We must not allow this coalition government to turn the tide back to the days when it was acceptable, through ignorance and fear, for people with a different religion, culture or skin colour to be scapegoated and treated as inferior or outsiders.

To add your name to this statement go to

Martin Smith (Love Music Hate Racism)
Peter Hain MP
Jeremy Corbyn MP
Ken Livingstone (Politician)
Salma Yaqoob (Councillor and leader of Respect) Bob Crow (RMT Gen Sec) Billy Hayes (CWU Gen Sec) Mark Serwotka (PCS general secretary) Zita Holbourne (TUC Race Relations Committee), Imran Khan – Campaigning Lawyer, Dr Rob Berkeley (Director Runnymede Trust) Ziauddin Sardar (writer) Farooq Murad (Secretary General of the Muslim Council of
Britain) Tariq Modood (Director of the Centre for the study of Ethnicity and citizenship at the University of Bristol) Mohammed Sawalha (President of British Muslim Iniative) Dr Chris Shannahan Benjamin Zephaniah (poet) Lauren Booth (Broadcaster and journalist) Michael Rosen (author) China Miéville
(author) Dr.
Avaes Mohammad (poet, playwright, performer, analytical chemist) Sabrina Mahfouz, (poet & playwright) N-Dubz – Tulisa Contostavlos, Dappy (Dino
Contostavlos) and Richard “Fazer” Rawson Drew McConnell –Babyshambles
Lowkey (Musician) Itch – The King Blues (Musician) Daniel Stephens – Dan Le Sac
(Musician) David Peter Meads – Scroobius Pip (Musician) Blaine Harrison – Mystery Jets (Singer) Kid British –Adio Merchant and Simeon McLean (Band) Jeff Mirza (Comic / actor) Sabby Dhalu (joint secretary Unite Against Fascism and One Society Many Cultures secretary) Lindsey German Stop the War Coalition Convenor Hassan Mahamdallie (activist) Weyman Bennett (joint secretary Unite Against
Fascism) Gary McFarlane (NUJ London magazine branch and Expose the BNP) Kanja Ibrahim Sesay (NUS Black Students’ Officer and NUS Anti-Racism Anti-Fascism
Convenor) Frances Rifkin (Equity) Dr. Jonathan Githens-Mazer Co-Director European Muslim Research Centre Rabbi Lee Wax, Chairperson IKETH (Inter religious Conference for European Women Theologians) Musleh Faradhi (Islamic Forum Europe) Bruce Kent (Pax Christi) Danny Dorling (author / professor Sheffield University) Shemiza Rashid (Director Creative Muslim Network) Laura Miles (Vice chair UCU Equality Committee) Gargi Bhattachryya (UCU NEC) Sean Vernell (UCU NEC) Sue Bond (PCS vice President) Revd Ray Gaston (Interfaith Enabler Birmingham Methodist Church, personal capacity) Madani Younis (Artistic
Director- Freedom Studios, Bradford, & the Artists of Freedom Studios) Mohammed Ali (Aerosolarabic) Luqman Ali Kinsi Abdulleh Sarah Pickthall Ayaan Aden (psychology student) Tristan McConnell

Green Say Forest Sell Off Uneconomic and Environmental Madness

February 10, 2011

Selling off England’s public forests could cost the nation more than it would save says Oxfordshire Green Party and would be environmental madness. Former Green Oxford City councillor Sid Phelps who was brought up in the Forest of Dean one of the forests up for sale says that new government figures issued today show clearly that the sale of the forests would cost £507.9m but yield benefits of only £495.9m.
The figures come from the government department responsible for the sale (Defra) and have proved embarrassing to the Government who want to sell off extensive area of forest land in the New Forest, the Forest of Dean and the Lake District plus a wide range of over 130 sites scattered across the country.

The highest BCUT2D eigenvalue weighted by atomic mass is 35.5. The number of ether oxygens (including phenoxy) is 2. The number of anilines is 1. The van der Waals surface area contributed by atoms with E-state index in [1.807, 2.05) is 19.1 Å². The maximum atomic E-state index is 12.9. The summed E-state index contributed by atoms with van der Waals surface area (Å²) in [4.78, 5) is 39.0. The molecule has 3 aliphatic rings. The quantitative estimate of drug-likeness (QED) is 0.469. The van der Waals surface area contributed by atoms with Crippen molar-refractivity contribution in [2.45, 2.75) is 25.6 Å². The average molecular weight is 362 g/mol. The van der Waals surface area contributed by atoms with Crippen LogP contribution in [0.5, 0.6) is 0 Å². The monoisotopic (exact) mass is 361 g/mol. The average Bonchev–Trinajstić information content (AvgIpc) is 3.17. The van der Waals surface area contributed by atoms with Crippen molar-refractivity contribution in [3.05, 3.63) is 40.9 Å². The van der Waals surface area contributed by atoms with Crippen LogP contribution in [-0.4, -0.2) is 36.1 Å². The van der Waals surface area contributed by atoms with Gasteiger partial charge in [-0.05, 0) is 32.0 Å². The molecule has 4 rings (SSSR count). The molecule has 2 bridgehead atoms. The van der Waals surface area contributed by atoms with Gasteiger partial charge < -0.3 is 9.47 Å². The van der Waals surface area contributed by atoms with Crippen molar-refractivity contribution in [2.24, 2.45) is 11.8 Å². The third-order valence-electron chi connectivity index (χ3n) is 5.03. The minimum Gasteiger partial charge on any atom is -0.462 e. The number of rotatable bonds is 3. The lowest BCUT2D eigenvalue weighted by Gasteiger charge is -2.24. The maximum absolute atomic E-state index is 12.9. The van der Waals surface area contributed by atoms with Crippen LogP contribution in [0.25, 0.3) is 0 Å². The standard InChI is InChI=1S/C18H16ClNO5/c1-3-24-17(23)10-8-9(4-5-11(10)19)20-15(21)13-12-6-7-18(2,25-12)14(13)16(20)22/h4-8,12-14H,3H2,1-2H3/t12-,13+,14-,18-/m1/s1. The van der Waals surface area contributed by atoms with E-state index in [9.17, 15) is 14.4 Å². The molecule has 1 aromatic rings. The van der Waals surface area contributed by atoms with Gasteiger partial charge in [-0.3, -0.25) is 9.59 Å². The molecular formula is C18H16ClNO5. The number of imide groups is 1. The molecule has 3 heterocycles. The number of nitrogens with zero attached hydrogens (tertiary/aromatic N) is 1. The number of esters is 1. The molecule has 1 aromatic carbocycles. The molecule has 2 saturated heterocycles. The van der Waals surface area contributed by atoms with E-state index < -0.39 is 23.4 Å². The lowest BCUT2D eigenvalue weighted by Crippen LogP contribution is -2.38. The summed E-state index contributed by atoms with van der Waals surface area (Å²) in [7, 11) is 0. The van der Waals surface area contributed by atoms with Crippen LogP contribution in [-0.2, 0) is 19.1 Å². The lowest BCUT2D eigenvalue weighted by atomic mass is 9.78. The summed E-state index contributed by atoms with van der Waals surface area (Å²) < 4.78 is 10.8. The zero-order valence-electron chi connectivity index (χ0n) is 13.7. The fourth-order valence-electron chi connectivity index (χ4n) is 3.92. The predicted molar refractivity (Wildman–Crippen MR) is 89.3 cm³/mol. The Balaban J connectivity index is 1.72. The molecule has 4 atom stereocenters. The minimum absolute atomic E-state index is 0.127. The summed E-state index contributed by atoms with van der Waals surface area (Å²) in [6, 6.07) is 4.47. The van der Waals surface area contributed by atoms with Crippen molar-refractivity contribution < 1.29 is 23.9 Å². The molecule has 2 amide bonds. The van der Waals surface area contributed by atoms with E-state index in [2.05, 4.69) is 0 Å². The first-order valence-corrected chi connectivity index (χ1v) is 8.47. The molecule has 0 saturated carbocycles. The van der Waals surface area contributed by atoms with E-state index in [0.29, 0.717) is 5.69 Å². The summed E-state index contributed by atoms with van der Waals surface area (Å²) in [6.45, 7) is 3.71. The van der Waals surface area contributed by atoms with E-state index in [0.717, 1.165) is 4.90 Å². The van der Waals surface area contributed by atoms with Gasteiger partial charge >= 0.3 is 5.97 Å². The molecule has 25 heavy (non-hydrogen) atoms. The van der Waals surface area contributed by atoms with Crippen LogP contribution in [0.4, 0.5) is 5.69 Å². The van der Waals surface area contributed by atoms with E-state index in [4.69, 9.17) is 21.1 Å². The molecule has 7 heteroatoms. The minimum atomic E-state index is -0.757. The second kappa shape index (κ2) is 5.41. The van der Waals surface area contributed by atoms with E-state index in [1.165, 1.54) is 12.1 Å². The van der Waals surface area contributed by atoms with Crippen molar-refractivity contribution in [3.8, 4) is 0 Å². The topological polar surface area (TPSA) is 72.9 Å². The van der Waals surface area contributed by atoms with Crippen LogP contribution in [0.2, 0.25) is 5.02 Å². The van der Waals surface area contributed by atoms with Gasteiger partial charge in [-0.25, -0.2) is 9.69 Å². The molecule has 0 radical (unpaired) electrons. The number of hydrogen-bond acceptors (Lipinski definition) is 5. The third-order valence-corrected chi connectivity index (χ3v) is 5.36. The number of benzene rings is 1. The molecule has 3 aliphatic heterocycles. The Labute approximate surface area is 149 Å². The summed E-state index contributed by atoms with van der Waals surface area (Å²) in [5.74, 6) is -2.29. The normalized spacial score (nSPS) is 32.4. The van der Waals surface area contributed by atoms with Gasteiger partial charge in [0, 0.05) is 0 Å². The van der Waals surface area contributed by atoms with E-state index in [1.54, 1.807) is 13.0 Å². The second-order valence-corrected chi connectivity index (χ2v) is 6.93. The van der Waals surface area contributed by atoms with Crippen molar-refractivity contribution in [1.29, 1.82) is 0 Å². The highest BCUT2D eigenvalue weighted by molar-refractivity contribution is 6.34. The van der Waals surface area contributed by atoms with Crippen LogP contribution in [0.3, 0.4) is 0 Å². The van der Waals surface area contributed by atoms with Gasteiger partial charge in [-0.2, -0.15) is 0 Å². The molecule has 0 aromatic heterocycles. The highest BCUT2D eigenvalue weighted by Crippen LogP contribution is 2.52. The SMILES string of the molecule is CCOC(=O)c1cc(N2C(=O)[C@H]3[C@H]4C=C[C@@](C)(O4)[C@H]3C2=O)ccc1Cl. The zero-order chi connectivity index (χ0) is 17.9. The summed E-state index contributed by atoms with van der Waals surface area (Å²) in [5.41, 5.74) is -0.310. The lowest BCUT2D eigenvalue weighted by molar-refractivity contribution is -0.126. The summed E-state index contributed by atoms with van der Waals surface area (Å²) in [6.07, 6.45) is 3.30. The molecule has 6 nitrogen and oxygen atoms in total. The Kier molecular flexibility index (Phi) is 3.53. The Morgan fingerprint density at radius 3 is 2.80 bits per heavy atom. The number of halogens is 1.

The Coalition Government’s own departmental impact assessment cast doubt over claims by ministers that the controversial sale would raise between £140m and £250m, helping the Department of the Environment, Food and Rural Affairs (Defra) meet its spending cuts target.
“This was not in either the Conservative or the liberal Democrats manifestos during the recent election,” said Mr. Phelps. “There is no mandate for this and it’s clearly an attempt to privatize yet another public asset and hand it over to selective groups who will restrict access by the public and use the land for their own profits”. He went on to suggest we risk having leisure park companies taking over plots, logging companies cutting down the trees, golf courses being created and some waste disposal companies simply using the land as a dump. “There are also some companies that want the land to cut down the trees and grow bio fuels to produce oil for cars”, claimed Mr. Phelps.
Caroline Lucas the Green MP in Westminster took a prominent role in the House of Commons debate during a recent adjournment debate and led opposition calls for the bill to be withdrawn. Ms. Lucas, who was an Oxford County Councillor in the 1990s, said that the legislation was being promoted as a way of raising money when in fact it would not do that. She has put down an Early Day Motion in the House of Commons asking for a full debate on the issue and so far 41 MPs other MP.s have signed the motion.

Although the value of these woodlands on the open market is estimated at £220m, the Defra report describes them as “unsellable at a political and practical level” and says the option is therefore “unviable”. Selling the other smaller “community woodlands”, 130 small sites valued at £50m, would involve costs of £234.1m and bring in benefits amounting to only £231.9m.
Online campaign group 38 Degrees say that more than 500,000 people have signed an internet petition to save the forests, with more than 75,000 writing to their MP demanding woodlands remain in public ownership.